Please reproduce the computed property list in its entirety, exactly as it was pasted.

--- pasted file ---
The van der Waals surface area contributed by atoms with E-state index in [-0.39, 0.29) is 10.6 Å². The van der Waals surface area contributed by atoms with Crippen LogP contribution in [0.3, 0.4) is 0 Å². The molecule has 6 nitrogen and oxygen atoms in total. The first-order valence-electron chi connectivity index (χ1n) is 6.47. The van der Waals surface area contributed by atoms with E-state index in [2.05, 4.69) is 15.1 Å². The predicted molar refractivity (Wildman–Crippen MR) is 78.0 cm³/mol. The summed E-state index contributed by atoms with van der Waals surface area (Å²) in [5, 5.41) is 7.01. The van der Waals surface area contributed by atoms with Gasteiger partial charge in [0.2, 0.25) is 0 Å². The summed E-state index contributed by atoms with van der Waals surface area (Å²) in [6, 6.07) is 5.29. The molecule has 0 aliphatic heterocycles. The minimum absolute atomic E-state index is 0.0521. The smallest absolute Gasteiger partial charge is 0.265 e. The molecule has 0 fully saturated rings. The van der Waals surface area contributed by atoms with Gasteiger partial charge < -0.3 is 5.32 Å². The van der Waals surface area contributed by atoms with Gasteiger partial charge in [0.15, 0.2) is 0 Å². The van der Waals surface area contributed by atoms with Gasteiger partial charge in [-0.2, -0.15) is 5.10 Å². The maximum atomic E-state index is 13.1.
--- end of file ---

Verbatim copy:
The van der Waals surface area contributed by atoms with E-state index in [-0.39, 0.29) is 10.6 Å². The van der Waals surface area contributed by atoms with Crippen LogP contribution in [0.3, 0.4) is 0 Å². The molecule has 6 nitrogen and oxygen atoms in total. The first-order valence-electron chi connectivity index (χ1n) is 6.47. The van der Waals surface area contributed by atoms with E-state index in [2.05, 4.69) is 15.1 Å². The predicted molar refractivity (Wildman–Crippen MR) is 78.0 cm³/mol. The summed E-state index contributed by atoms with van der Waals surface area (Å²) in [5, 5.41) is 7.01. The van der Waals surface area contributed by atoms with Gasteiger partial charge in [0.2, 0.25) is 0 Å². The summed E-state index contributed by atoms with van der Waals surface area (Å²) in [6, 6.07) is 5.29. The molecule has 0 aliphatic heterocycles. The minimum absolute atomic E-state index is 0.0521. The smallest absolute Gasteiger partial charge is 0.265 e. The molecule has 0 fully saturated rings. The van der Waals surface area contributed by atoms with Gasteiger partial charge < -0.3 is 5.32 Å². The van der Waals surface area contributed by atoms with Gasteiger partial charge in [0.15, 0.2) is 0 Å². The van der Waals surface area contributed by atoms with Gasteiger partial charge in [-0.2, -0.15) is 5.10 Å². The maximum atomic E-state index is 13.1.